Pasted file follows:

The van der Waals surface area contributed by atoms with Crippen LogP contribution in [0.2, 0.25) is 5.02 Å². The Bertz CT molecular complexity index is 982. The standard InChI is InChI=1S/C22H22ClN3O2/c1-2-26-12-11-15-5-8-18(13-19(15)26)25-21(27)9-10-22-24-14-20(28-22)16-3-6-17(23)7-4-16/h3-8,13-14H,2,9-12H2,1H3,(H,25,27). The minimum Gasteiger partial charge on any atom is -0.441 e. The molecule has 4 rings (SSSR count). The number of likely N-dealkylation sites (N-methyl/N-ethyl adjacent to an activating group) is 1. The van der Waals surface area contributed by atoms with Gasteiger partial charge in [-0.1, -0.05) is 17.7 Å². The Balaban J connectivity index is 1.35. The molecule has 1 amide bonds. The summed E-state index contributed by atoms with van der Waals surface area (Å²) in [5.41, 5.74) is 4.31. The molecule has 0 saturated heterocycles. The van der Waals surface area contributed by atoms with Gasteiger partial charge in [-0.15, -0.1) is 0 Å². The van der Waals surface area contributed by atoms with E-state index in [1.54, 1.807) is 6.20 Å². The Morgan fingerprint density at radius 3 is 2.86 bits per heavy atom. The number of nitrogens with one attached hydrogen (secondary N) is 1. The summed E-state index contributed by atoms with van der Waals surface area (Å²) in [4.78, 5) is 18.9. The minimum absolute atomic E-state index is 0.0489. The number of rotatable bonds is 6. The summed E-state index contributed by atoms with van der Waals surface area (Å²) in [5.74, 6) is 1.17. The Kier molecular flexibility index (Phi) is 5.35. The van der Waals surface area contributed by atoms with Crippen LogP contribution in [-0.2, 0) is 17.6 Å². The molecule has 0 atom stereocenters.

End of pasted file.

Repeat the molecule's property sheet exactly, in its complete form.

The van der Waals surface area contributed by atoms with Crippen LogP contribution in [0.2, 0.25) is 5.02 Å². The Bertz CT molecular complexity index is 982. The standard InChI is InChI=1S/C22H22ClN3O2/c1-2-26-12-11-15-5-8-18(13-19(15)26)25-21(27)9-10-22-24-14-20(28-22)16-3-6-17(23)7-4-16/h3-8,13-14H,2,9-12H2,1H3,(H,25,27). The minimum Gasteiger partial charge on any atom is -0.441 e. The molecule has 4 rings (SSSR count). The number of likely N-dealkylation sites (N-methyl/N-ethyl adjacent to an activating group) is 1. The van der Waals surface area contributed by atoms with Gasteiger partial charge in [-0.1, -0.05) is 17.7 Å². The Balaban J connectivity index is 1.35. The molecule has 1 amide bonds. The summed E-state index contributed by atoms with van der Waals surface area (Å²) in [5.41, 5.74) is 4.31. The molecule has 0 saturated heterocycles. The van der Waals surface area contributed by atoms with Gasteiger partial charge in [-0.15, -0.1) is 0 Å². The van der Waals surface area contributed by atoms with E-state index in [1.54, 1.807) is 6.20 Å². The Morgan fingerprint density at radius 3 is 2.86 bits per heavy atom. The number of nitrogens with one attached hydrogen (secondary N) is 1. The summed E-state index contributed by atoms with van der Waals surface area (Å²) in [4.78, 5) is 18.9. The minimum absolute atomic E-state index is 0.0489. The number of rotatable bonds is 6. The summed E-state index contributed by atoms with van der Waals surface area (Å²) in [5.74, 6) is 1.17. The Kier molecular flexibility index (Phi) is 5.35. The van der Waals surface area contributed by atoms with Crippen LogP contribution in [-0.2, 0) is 17.6 Å². The molecule has 0 atom stereocenters.